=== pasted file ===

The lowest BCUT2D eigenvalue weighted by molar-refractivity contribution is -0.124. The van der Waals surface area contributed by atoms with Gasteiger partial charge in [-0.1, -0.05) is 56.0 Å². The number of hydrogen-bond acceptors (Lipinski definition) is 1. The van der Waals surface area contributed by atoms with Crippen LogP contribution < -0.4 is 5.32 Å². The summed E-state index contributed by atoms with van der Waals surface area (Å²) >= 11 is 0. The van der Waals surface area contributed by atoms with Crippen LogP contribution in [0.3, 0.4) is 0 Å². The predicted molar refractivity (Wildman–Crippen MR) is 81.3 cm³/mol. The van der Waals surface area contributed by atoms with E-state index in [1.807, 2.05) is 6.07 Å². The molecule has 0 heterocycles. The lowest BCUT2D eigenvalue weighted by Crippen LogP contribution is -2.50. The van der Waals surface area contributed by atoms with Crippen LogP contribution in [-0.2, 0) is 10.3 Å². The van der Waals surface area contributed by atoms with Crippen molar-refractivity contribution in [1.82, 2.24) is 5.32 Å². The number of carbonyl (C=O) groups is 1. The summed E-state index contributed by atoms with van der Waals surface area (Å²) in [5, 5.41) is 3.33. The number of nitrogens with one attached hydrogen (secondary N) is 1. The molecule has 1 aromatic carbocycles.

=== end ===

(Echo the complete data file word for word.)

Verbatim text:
The lowest BCUT2D eigenvalue weighted by molar-refractivity contribution is -0.124. The van der Waals surface area contributed by atoms with Gasteiger partial charge in [-0.1, -0.05) is 56.0 Å². The number of hydrogen-bond acceptors (Lipinski definition) is 1. The van der Waals surface area contributed by atoms with Crippen LogP contribution < -0.4 is 5.32 Å². The summed E-state index contributed by atoms with van der Waals surface area (Å²) >= 11 is 0. The van der Waals surface area contributed by atoms with Crippen LogP contribution in [0.3, 0.4) is 0 Å². The predicted molar refractivity (Wildman–Crippen MR) is 81.3 cm³/mol. The van der Waals surface area contributed by atoms with E-state index in [1.807, 2.05) is 6.07 Å². The molecule has 0 heterocycles. The lowest BCUT2D eigenvalue weighted by Crippen LogP contribution is -2.50. The van der Waals surface area contributed by atoms with Crippen LogP contribution in [-0.2, 0) is 10.3 Å². The van der Waals surface area contributed by atoms with Crippen molar-refractivity contribution in [1.82, 2.24) is 5.32 Å². The number of carbonyl (C=O) groups is 1. The summed E-state index contributed by atoms with van der Waals surface area (Å²) in [5, 5.41) is 3.33. The number of nitrogens with one attached hydrogen (secondary N) is 1. The molecule has 1 aromatic carbocycles.